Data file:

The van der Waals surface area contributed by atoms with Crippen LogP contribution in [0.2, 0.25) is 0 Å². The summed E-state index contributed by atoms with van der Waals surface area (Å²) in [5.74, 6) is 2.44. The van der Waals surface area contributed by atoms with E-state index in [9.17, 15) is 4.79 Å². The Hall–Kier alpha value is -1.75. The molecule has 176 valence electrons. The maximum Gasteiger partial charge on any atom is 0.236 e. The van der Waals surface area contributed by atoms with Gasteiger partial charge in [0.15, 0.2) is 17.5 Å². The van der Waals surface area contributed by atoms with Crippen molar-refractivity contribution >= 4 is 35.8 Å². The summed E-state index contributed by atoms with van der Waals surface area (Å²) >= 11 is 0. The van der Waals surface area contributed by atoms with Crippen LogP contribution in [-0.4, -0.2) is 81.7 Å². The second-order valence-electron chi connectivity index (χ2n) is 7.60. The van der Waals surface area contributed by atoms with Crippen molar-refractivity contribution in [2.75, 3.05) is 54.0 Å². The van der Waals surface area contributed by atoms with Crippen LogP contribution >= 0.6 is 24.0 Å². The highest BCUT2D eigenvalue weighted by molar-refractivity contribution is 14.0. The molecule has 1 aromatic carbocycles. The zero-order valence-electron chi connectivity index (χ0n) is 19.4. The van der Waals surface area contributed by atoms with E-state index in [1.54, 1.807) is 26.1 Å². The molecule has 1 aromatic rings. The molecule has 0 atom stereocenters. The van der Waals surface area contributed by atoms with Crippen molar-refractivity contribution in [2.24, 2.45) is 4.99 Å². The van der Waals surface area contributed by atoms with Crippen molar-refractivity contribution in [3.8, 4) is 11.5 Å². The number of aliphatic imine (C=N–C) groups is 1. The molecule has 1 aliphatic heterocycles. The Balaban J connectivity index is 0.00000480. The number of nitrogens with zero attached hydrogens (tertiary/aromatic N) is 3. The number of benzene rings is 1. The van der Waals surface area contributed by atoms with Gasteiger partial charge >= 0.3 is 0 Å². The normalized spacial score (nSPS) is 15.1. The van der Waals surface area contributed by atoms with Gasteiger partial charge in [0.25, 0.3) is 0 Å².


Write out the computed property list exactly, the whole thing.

The van der Waals surface area contributed by atoms with Crippen LogP contribution in [0.2, 0.25) is 0 Å². The summed E-state index contributed by atoms with van der Waals surface area (Å²) in [5.74, 6) is 2.44. The van der Waals surface area contributed by atoms with E-state index in [9.17, 15) is 4.79 Å². The Hall–Kier alpha value is -1.75. The molecule has 176 valence electrons. The maximum Gasteiger partial charge on any atom is 0.236 e. The van der Waals surface area contributed by atoms with Gasteiger partial charge in [0.15, 0.2) is 17.5 Å². The van der Waals surface area contributed by atoms with Crippen molar-refractivity contribution >= 4 is 35.8 Å². The summed E-state index contributed by atoms with van der Waals surface area (Å²) >= 11 is 0. The van der Waals surface area contributed by atoms with Crippen LogP contribution in [-0.4, -0.2) is 81.7 Å². The second-order valence-electron chi connectivity index (χ2n) is 7.60. The van der Waals surface area contributed by atoms with Crippen molar-refractivity contribution in [2.75, 3.05) is 54.0 Å². The van der Waals surface area contributed by atoms with Crippen LogP contribution >= 0.6 is 24.0 Å². The highest BCUT2D eigenvalue weighted by molar-refractivity contribution is 14.0. The molecule has 1 aromatic carbocycles. The zero-order valence-electron chi connectivity index (χ0n) is 19.4. The van der Waals surface area contributed by atoms with E-state index in [1.54, 1.807) is 26.1 Å². The molecule has 1 aromatic rings. The molecule has 0 atom stereocenters. The van der Waals surface area contributed by atoms with Crippen molar-refractivity contribution in [2.24, 2.45) is 4.99 Å². The van der Waals surface area contributed by atoms with Crippen molar-refractivity contribution in [3.8, 4) is 11.5 Å². The number of aliphatic imine (C=N–C) groups is 1. The molecule has 1 aliphatic heterocycles. The Balaban J connectivity index is 0.00000480. The number of nitrogens with zero attached hydrogens (tertiary/aromatic N) is 3. The number of benzene rings is 1. The van der Waals surface area contributed by atoms with Gasteiger partial charge >= 0.3 is 0 Å². The normalized spacial score (nSPS) is 15.1. The van der Waals surface area contributed by atoms with Gasteiger partial charge in [0.25, 0.3) is 0 Å².